Television Reviews

CBS All-Access The Stand – Episode 2: Pocket Savior (Spoilers Included)

Pictured (l-r): Jovan Adepo as Larry Underwood and Heather Graham as Rita Blakemoor of the the CBS All Access series THE STAND. Photo Cr: Best Possible Screengrab/CBS ©2020 CBS Interactive, Inc. All Rights Reserved.

Being the world’s biggest fan of the book meant I was *really* looking forward to this limited series. The 1994 mini-series was okay, but there were a few mis-steps with that, especially in some of the casting, that made me always feel like it could have been better.

Of course it being 2020 and we’re in the middle of a pandemic gives the series a different feel. I do wonder if there were some cuts made to the series due to the current climate as well. However, the mini-series would be rated R under theatrical guidelines, not made-for-television Expect it to be more gruesome and disturbing than the 1994 adaptation of Stephen King’s book.

This episode, Pocket Savior, is dedicated to the characters of Larry and Lloyd, who will end up on two opposing sides. We also meet some peripheral characters, such as Nadine and Joe. Ralph Brentner of the novel has turned into female Native American, Ray Brentner as well. We get our first glimpse of Nick Andros (I’m hoping we get his story next week, along with Trashcan Man).

Jovan Adepo as Larry Underwood

The changes in Larry from the book are both big and small. Here he’s an African-American musician living in Manhattan. Captain Trips is already raging as he’s struggling to perform with no band. Wayne Stukey, a minor character in the novel, is not the calm voice of reason he was there. Here he supplies Larry with drugs and accuses Larry of stealing the hit song from him. Even Larry’s mother paints Wayne as a n’er-do-well.

In a nearly deserted NYC, he meets the characters that are familiar to readers of the book; the guy who wants to jerk off on home plate at Yankee Stadium, the monster-shouter, and Rita Blakemoor. Unfortunately, we don’t get treated to the walk through the Lincoln Tunnel described in the books. He and Rita are on their way to the GWB when they enter the sewers to get away from men looking to gang-rape her. The GWB was actually the more logical choice, but the phone GPS would not work in the sewers. It needs a clear line to the satellites. Mine quits working when I’m in a parking garage. It’s an update to modern times from the novel, but unfortunately that’s a glaring mistake.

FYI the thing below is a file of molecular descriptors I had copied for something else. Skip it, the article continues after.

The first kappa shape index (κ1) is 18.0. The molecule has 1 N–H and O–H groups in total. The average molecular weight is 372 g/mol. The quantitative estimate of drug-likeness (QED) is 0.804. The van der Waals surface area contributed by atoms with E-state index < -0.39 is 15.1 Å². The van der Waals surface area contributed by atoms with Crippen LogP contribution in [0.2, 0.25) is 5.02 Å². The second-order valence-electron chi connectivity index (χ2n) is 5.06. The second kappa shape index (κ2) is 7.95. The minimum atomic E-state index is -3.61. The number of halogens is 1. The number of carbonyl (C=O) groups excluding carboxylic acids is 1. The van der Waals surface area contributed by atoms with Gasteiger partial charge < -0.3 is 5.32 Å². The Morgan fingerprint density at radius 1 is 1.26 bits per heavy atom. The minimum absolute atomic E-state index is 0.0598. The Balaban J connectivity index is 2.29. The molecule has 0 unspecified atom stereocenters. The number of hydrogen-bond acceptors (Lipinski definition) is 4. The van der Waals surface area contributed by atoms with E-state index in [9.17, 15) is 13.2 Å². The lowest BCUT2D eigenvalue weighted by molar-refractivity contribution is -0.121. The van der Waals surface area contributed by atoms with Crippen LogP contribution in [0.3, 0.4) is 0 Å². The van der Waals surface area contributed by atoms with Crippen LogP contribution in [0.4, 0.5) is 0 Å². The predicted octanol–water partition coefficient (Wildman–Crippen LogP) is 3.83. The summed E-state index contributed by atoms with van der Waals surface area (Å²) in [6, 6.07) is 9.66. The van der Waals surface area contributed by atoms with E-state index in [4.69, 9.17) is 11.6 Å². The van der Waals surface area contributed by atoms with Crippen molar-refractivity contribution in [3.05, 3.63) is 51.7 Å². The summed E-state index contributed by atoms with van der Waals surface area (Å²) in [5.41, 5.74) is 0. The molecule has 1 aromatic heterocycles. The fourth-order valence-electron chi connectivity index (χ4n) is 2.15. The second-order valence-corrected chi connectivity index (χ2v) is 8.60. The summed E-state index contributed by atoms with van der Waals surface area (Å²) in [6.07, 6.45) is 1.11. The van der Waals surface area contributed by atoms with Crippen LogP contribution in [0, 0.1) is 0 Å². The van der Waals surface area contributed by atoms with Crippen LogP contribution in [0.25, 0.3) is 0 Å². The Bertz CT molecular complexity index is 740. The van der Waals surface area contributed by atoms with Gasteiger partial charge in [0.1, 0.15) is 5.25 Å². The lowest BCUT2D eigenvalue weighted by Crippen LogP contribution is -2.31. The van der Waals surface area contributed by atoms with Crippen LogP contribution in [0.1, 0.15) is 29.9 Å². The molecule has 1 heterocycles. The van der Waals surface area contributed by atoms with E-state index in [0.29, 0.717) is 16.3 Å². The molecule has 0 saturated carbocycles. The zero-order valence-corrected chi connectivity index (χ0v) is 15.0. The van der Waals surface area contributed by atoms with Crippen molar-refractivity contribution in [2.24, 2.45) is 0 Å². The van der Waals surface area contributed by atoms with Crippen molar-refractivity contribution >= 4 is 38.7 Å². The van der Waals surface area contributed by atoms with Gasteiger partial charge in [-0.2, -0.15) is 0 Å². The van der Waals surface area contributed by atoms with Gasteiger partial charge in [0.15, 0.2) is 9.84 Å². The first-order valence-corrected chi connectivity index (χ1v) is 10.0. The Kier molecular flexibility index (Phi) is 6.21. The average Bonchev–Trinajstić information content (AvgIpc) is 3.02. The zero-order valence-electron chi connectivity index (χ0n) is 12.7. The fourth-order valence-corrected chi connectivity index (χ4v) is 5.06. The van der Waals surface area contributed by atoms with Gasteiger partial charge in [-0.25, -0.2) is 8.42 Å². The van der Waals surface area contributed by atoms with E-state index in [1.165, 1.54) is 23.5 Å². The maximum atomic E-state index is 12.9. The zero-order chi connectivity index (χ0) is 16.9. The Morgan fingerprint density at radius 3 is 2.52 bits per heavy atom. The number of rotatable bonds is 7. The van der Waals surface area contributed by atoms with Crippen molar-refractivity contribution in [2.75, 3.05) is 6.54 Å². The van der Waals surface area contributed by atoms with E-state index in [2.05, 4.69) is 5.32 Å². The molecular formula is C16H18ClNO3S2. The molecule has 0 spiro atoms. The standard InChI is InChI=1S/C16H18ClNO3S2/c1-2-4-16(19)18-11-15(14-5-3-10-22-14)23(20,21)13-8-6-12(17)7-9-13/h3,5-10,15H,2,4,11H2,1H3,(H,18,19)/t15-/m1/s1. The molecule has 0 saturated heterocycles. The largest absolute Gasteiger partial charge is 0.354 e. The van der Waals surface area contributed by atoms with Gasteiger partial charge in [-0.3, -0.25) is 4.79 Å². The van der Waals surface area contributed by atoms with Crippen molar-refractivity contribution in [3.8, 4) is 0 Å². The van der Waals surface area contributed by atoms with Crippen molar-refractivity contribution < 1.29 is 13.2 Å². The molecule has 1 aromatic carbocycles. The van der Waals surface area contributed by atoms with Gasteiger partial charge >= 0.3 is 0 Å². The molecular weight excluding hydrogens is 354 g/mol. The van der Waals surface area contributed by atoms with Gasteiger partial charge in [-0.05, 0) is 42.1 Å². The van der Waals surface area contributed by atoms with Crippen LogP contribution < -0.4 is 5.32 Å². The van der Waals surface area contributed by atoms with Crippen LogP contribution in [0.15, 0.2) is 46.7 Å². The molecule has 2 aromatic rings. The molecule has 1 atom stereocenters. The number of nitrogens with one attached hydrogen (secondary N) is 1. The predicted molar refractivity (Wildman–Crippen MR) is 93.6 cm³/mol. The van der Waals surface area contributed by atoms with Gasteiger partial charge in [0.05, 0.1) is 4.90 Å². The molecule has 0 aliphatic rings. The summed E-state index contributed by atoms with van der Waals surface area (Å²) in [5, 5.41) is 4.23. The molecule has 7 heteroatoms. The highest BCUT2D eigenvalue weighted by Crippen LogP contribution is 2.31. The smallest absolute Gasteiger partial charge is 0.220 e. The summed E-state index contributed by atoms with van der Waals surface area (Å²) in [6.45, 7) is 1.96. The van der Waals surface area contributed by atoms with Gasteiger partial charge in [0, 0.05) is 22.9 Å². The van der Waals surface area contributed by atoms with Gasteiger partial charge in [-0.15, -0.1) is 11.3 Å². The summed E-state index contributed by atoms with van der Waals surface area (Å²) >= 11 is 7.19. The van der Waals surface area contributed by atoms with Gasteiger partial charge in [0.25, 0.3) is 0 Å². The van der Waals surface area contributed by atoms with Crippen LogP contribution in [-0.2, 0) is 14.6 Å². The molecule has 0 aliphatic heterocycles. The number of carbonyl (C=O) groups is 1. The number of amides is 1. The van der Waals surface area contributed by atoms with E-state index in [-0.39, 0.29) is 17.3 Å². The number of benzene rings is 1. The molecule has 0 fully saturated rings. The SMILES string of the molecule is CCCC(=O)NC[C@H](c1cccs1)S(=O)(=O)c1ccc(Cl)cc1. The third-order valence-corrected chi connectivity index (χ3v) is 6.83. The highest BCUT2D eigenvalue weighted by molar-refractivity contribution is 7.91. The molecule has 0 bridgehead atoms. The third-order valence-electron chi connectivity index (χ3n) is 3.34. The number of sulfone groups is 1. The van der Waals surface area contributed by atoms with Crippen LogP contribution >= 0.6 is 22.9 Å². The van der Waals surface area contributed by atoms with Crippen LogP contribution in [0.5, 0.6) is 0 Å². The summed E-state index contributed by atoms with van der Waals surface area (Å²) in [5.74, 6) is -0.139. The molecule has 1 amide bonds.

Gordon Cormier as Joe and Amber Heard as Nadine

His story also involved Nadine. She’s not a crazy loon like in the 1994 production, but here so far is closer to the book version. Not much is given out about her yet, but she’s clearly uncomfortable in Boulder. Readers of the book know what her destiny is, but it’s not clear here to people who don’t already know the story.

Larry’s dreams or visions show him being tempted by the dark side or Flagg. He’s picturing himself among the neon signs recognizable as Vegas. The story really makes the point that Larry could have gone either way at this point.

Nat Wolff as Lloyd Henreid

Lloyd’s transgressions that lead to his imprisonment sticks very closely to the events described in the book, though he’s younger than I pictured He’s imprisoned for the shooting of a police officer during an armed robbery, even though he wasn’t the one that pulled the trigger. The story doesn’t dwell on him much as he’s in prison and the guards (and food) stop coming so he does what he has to in terms of survival. In the end, Flagg shows up and he pledges devotion to him.

Alexander Skarsgard as Randall Flagg

From both Larry’s dreams and Lloyd’s encounter with him at the prison, we get a clearer picture of what Flagg looks like; the charming every-man who wouldn’t stand out in a crowd of people.

The flashbacks from Boulder have a bit better feel this time than in the first episode. Larry admits to Stu early on that he was more following Harold than the dreams. Truth is, Larry envisioned Harold to be much different than real life, not to mention the situation. It’s a common thing these days with the internet to get a false impression of people that doesn’t measure up to reality, and that’s the case here. It also emphasizes the fact that Harold has a chance to redeem himself in Boulder.

This second episode is good. The story is well-done and brings in some things from the novel that were missing in the 1994 mini-series as well as giving us a multi-cultural palette of survivors. All in all, this is a really great adaptation so far, with a few errors.

Previous episode in the series (link):  The Stand – Episode One: The End

Next episode in the series (link): The Stand – Episode 3: Blank Page

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